Wednesday, November 19, 2014

The Rise of Bayesian Econometrics

A recent discussion paper by Basturk et al. (2014) provides us with (at least) two interesting pieces of material. First, they give a very nice overview of the origins of Bayesian inference in econometrics. This is a topic dear to my heart, given that my own Ph.D. dissertation was in Bayesian Econometrics; and I began that work in early 1973 - just two years after the appearance of Arnold Zellners' path-breaking book (Zellner, 1971).

Second, they provide an analysis of how the associated contributions have been clustered, in terms of the journals in which they have been published. The authors find, among other things, that: 
"Results indicate a cluster of journals with theoretical and applied papers, mainly consisting of Journal of Econometrics, Journal of Business and Economic Statistics, and Journal of Applied Econometrics which contains the large majority of high quality Bayesian econometrics papers."
A couple of the paper coming out of my dissertation certainly fitted into that group - Giles (19??) and Giles and Rayner (19??)

The authors round out their paper as follows:
"...with a list of subjects that are important challenges for twenty-first century Bayesian conometrics: Sampling methods suitable for use with big data and fast, parallelized and GPU, calculations, complex models which account for nonlinearities, analysis of implied model features such as risk and instability, incorporating model incompleteness, and a natural combination of economic modeling, forecasting and policy interventions."
So, there's lots more to be done!


Basturk, N., C. Cacmakli, S. P. Ceyhan, and H. K. van Dijk, 2014. On the rise of Bayesian econometrics after Cowles Foundation monographs 10 and 14. Tinbergen Institute Discussion Paper TI 2014-085/III.

Giles, D.E.A., 1975. Discriminating between autoregressive forms: A Monte Carlo comparison of Bayesian and ad hoc methods”, Journal of Econometrics, 3, 229-248.

Giles, D.E.A.and A.C. Rayner, 1979. The mean squared errors of the maximum likelihood and natural-conjugate Bayes regression estimators”, Journal of Econometrics, 11, 319-334.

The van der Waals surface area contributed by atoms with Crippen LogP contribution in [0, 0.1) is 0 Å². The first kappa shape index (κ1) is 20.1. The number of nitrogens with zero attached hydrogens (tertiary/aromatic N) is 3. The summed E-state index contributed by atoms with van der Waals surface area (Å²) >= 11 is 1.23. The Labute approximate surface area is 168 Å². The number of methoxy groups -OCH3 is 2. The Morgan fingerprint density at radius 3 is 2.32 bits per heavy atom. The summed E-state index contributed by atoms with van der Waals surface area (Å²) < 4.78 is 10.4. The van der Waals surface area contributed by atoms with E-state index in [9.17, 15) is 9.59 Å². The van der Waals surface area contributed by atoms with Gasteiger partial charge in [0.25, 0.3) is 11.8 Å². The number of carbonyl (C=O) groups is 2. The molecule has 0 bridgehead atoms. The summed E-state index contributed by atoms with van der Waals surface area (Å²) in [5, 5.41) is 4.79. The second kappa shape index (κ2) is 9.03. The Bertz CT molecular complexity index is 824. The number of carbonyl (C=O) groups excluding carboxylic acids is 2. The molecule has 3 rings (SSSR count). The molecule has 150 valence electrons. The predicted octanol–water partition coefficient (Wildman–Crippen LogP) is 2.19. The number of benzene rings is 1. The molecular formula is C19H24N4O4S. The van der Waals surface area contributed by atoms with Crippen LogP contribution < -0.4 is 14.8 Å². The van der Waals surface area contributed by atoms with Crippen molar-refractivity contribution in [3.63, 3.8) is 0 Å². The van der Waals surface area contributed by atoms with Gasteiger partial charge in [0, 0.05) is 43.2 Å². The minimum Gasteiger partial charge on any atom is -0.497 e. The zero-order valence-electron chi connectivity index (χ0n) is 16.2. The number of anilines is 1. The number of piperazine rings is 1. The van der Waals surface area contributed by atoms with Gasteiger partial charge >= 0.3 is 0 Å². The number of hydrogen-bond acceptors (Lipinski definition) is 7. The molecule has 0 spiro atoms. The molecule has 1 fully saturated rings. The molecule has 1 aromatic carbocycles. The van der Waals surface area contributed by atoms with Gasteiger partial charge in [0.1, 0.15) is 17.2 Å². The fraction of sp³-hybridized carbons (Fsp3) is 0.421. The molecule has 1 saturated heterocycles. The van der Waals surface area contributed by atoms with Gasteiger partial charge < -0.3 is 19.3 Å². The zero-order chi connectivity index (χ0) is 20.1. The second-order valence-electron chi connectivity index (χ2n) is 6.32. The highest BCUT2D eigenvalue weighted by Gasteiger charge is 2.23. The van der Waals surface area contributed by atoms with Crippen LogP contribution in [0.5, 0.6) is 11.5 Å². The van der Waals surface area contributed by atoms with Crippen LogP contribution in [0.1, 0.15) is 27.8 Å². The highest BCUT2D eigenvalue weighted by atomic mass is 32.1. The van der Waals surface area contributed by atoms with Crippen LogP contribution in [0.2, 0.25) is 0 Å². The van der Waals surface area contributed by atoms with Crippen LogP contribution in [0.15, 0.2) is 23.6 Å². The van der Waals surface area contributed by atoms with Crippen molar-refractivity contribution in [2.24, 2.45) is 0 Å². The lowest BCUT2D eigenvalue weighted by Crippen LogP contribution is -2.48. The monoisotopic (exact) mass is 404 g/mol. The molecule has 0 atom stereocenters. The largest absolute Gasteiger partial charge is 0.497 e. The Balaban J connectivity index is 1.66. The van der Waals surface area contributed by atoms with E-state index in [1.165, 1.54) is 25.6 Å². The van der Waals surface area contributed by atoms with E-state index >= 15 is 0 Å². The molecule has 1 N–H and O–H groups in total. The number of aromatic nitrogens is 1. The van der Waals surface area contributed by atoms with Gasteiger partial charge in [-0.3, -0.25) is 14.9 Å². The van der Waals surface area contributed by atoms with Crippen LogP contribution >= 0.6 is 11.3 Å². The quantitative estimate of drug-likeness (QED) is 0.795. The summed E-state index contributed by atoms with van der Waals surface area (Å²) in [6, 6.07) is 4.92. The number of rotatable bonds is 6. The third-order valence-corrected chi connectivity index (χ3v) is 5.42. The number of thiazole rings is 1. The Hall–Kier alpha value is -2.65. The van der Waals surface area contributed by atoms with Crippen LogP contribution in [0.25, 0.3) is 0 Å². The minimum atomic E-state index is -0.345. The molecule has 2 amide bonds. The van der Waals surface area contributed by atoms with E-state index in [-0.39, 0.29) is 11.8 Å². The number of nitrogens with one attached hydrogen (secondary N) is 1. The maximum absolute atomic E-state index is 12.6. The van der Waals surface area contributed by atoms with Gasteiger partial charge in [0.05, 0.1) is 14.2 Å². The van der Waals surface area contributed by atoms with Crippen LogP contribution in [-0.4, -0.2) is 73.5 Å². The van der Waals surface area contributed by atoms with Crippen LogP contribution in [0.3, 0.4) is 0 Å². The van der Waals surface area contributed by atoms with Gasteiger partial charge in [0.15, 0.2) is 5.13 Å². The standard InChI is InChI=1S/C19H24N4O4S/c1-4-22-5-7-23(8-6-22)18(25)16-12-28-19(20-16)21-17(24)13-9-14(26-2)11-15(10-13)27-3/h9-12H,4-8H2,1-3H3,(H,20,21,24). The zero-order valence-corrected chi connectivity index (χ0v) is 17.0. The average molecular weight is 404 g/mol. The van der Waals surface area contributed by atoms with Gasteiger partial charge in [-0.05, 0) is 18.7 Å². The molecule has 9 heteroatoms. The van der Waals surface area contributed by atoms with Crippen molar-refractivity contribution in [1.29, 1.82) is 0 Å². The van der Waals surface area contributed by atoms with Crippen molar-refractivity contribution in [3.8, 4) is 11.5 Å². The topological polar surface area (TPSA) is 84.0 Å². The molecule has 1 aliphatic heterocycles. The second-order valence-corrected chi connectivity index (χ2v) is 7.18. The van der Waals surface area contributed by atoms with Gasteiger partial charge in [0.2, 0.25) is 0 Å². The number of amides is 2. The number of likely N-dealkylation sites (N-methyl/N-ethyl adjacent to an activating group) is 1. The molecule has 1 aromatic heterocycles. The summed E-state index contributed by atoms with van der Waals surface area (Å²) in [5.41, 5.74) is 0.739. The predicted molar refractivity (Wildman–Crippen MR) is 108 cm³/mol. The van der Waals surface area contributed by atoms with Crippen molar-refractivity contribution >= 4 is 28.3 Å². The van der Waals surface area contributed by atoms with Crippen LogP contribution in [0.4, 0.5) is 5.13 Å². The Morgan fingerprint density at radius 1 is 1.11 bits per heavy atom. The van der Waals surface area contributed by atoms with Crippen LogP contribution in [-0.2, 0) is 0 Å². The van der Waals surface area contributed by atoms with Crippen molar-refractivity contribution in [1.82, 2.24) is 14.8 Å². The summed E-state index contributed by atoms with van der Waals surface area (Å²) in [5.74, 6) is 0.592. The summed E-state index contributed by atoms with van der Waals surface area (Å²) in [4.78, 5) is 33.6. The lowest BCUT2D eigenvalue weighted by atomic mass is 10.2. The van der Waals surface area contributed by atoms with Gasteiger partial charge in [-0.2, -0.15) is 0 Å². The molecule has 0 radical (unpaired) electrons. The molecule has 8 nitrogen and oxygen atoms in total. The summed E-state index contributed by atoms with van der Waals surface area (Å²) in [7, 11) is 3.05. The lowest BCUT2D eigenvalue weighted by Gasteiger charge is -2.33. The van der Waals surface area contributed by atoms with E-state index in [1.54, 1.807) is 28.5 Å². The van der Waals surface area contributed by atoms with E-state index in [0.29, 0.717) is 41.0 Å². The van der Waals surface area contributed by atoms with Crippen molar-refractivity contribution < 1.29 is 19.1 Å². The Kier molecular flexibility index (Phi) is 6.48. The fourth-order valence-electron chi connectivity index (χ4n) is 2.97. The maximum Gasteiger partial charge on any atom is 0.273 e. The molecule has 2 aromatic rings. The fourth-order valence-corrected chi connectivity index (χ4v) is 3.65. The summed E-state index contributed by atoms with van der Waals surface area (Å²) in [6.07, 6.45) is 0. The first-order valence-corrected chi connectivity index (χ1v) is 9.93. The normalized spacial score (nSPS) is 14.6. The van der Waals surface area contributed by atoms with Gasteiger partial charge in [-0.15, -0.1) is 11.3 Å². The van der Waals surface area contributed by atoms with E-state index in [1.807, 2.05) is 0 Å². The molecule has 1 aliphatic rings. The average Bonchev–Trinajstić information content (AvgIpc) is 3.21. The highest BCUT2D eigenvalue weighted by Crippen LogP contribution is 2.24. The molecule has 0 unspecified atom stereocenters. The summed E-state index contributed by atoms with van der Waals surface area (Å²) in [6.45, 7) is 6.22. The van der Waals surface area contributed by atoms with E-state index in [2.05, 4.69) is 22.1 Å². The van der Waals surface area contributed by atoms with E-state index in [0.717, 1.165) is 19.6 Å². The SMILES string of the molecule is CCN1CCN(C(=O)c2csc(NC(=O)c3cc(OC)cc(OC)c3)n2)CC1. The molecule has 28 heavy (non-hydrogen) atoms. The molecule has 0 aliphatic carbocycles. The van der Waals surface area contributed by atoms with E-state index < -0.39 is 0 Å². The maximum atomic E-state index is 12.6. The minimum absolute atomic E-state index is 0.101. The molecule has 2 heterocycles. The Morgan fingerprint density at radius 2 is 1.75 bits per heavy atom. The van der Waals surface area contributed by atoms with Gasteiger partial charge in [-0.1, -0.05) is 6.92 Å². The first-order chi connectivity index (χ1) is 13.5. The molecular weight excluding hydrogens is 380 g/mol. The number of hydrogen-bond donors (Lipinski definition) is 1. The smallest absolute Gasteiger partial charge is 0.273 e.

Zellner, A., 1971. An Introduction to Bayesian Inference in Econometrics. Wiley, New York.

© 2014, David E. Giles

Sunday, November 16, 2014

Orthogonal Regression: First Steps

When I'm introducing students in my introductory economic statistics course to the simple linear regression model, I like to point out to them that fitting the regression line so as to minimize the sum of squared residuals, in the vertical direction, is just one possibility.

They see, easily enough, that squaring the residuals deals with the positive and negative signs, and that this prevents obtaining a "visually silly" fit through the data. Mentioning that one could achieve this by working with the absolute values of the residuals provides the opportunity to mention robustness to outliers, and to link the discussion back to something they know already - the difference between the behaviours of the sample mean and the sample median, in this respect.

We also discuss the fact that measuring the residuals in the vertical ("y") direction is intuitively sensible, because the model is purporting to "explain" the y variable. Any explanatory failure should presumably be measured in this direction. However, I also note that there are other options - such as measuring the residuals in the horizontal ("x") direction.

Perhaps more importantly, I also mention "orthogonal residuals". I mention them. I don't go into any details. Frankly, there isn't time; and in any case this is usually the students' first exposure to regression analysis and they have enough to be dealing with. However, I've thought that we really should provide students with an introduction to orthogonal regression - just in the simple regression situation - once they've got basic least squares under their belts. 

The reason is that orthogonal regression comes up later on in econometrics in more complex forms, at least for some of these students; but typically they haven't seen the basics. Indeed, orthogonal regression is widely used (and misused - Carroll and Ruppert, 1966) to deal with certain errors-in-variables problems. For example, see Madansky (1959).

That got me thinking. Maybe what follows is a step towards filling this gap.

Friday, November 14, 2014

Cointegration - The Definitive Overview

Recently released, this discussion paper from Søren Johansen, will give you the definitive overview of cointegration that you've been waiting for.

Titiled simply, "Time Series: Cointegration", Johansen's paper has been prepared for inclusion in the 2nd. edition of The International Encyclopedia of the Social and Behavioural Sciences, 2014. In the space of just sixteen pages, you'll find pretty much everything you need or want to know about cointegration.

To get you started, here's the abstract:
"An overview of results for the cointegrated VAR model for nonstationary I(1) variables is given. The emphasis is on the analysis of the model and the tools for asymptotic inference. These include: formulation of criteria on the parameters, for the process to be nonstationary and I(1), formulation of hypotheses of interest on the rank, the cointegrating relations and the adjustment coefficients. A discussion of the asymptotic distribution results that are used for inference. The results are illustrated by a few examples. A number of extensions of the theory are pointed out."

© 2014, David E. Giles

Tuesday, November 11, 2014

Normality Testing & Non-Stationary Data